The way to create a successful economy is by unleashing the spirit of the American people, starting with those fresh out of school.

At the end of WW2, the GI Bill helped build America’s great middle class – the same middle class that has been decimated by corporate-driven economics over the last forty years. A GI Bill level of investment in educating America’s youth would help bring the Middle Class back.


The Williamson Administration will fight for:

  • Universal pre-school for all children.  
  • Increased funding for free and reduced-price lunches, so that they cover breakfasts as well.  It’s not only hard to learn when you’re hungry, but addressing hunger leads to addressing child poverty – another stain on our national character.  
  • Federal compensation for state school funding, allowing equal access to quality education for every American child.
  • A far more expansive array of educational approaches, including social and emotional learning; the development of conflict resolution skills; restorative justice (schools who implement such programs have seen up to 65% reduction in violence and disorderly conduct); meditation and mindfulness; comparative religion (for the sake of spiritual enlightenment and to help ease religious strife); anti-bullying programs; and the fostering of other life skills to help prepare children for a meaningful life. We need a whole-person educational system that addresses the heart and soul as well as the intellect.
  • End high-stakes testing and return to teachers the opportunity to practice the art of teaching.
  • Teacher training programs and teacher retention. We must invest in teacher education programs that provide best practices and developmentally appropriate models of education for our future teachers. Retaining these teachers in our classrooms requires giving them adequate preparation, support, leadership, and autonomy as well as compensation that reflects their professional stature. We also need to ensure that teachers face classrooms of a manageable size – and that means hiring more teachers overall. Student/Teacher ratios must shrink.
  • Better management of education infrastructure. Buildings and buses are some of the largest budget items for public schools. There is no reason for buses to sit in a lot in between running kids to and from school, given society’s need for public transportation. Multi-purpose use for buses would improve communities and drive down school costs. The same can be said for school facilities – there are other community services that can be provided in those locations, safely and effectively.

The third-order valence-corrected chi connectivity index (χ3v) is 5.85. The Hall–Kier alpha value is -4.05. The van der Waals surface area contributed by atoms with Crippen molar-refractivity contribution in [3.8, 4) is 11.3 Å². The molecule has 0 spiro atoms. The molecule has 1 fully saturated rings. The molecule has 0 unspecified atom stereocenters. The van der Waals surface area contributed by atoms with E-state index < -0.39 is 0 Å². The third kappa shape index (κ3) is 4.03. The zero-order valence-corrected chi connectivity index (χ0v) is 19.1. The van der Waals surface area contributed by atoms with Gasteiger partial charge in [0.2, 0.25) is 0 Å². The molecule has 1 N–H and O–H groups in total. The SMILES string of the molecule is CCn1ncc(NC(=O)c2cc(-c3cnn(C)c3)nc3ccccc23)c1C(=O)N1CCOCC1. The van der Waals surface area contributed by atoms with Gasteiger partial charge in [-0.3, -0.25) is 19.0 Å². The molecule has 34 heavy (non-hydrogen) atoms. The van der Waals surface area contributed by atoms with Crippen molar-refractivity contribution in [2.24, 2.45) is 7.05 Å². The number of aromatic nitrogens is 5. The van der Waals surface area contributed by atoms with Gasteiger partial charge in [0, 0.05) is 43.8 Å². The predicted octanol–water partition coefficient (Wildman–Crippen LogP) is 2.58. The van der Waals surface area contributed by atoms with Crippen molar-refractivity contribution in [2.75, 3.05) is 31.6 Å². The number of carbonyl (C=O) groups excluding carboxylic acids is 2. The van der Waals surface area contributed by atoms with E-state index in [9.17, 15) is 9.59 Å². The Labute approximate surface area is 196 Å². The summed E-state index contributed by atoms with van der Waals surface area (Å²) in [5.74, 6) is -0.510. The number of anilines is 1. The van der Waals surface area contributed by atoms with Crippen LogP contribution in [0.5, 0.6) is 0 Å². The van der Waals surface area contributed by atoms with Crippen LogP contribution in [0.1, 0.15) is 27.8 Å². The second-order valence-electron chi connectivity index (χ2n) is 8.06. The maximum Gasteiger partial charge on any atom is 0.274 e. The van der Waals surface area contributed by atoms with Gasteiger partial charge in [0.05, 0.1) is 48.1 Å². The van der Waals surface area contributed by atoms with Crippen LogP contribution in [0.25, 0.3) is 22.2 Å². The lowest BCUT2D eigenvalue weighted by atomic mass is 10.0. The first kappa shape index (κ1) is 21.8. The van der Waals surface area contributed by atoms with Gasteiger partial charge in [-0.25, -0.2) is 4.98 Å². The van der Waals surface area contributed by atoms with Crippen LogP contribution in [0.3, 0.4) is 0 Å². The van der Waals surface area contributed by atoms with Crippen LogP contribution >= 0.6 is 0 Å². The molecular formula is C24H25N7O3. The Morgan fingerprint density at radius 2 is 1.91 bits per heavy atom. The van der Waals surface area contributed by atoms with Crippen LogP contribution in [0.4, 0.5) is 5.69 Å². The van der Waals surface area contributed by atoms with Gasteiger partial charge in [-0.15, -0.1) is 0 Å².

• Free college or technical school tuition for every qualified student. If we cannot find ideal offsets for this expense, I’m open to exploring ways that students can repay some of these costs with a small payroll tax once they start working (based on Oregon’s efforts) or through reasonable amounts of public service.
  • Student loan amnesty. We need to explore student loan forgiveness and options to remove red tape and lockouts, and reduce on-time payments from 10 years to 5 years. We need to reduce the interest rate for repayment of loans to a nominal, if not zero, percentage rate.  We need to eliminate the origination fee on federal student loans, and eliminate the annual caps on federally subsidized loans.
  • The most advanced matrix of technical schools in the world. Going to a liberal arts college is not the only option for higher education; we should create more opportunities for people who want to work in the trades or technical areas.
  • Low-cost education for those in middle and older age who have been dropped from our economy yet still retain, as all people do, the God-given potential to create meaning for themselves and others.
  • One-year public service by youth where they help our country by teaching in under-served areas, working to address our climate crisis, providing care to a child or senior, or some other service. This both helps address some of our national needs, and provides hands-on experience and training for youth.

Part and parcel with these priorities is a need for safety.  

Every child in America – and the parents who kiss them good-bye each morning -- lives with the fear, however deeply tucked into the recesses of his or her mind, that this might be a day when someone starts shooting a gun at school. 

Once again, corporate short term profit maximization– in this case, of gun manufacturers – is placed before the health and well-being even of our most precious citizens, and this underlying amorality would be vigorously challenged by my administration.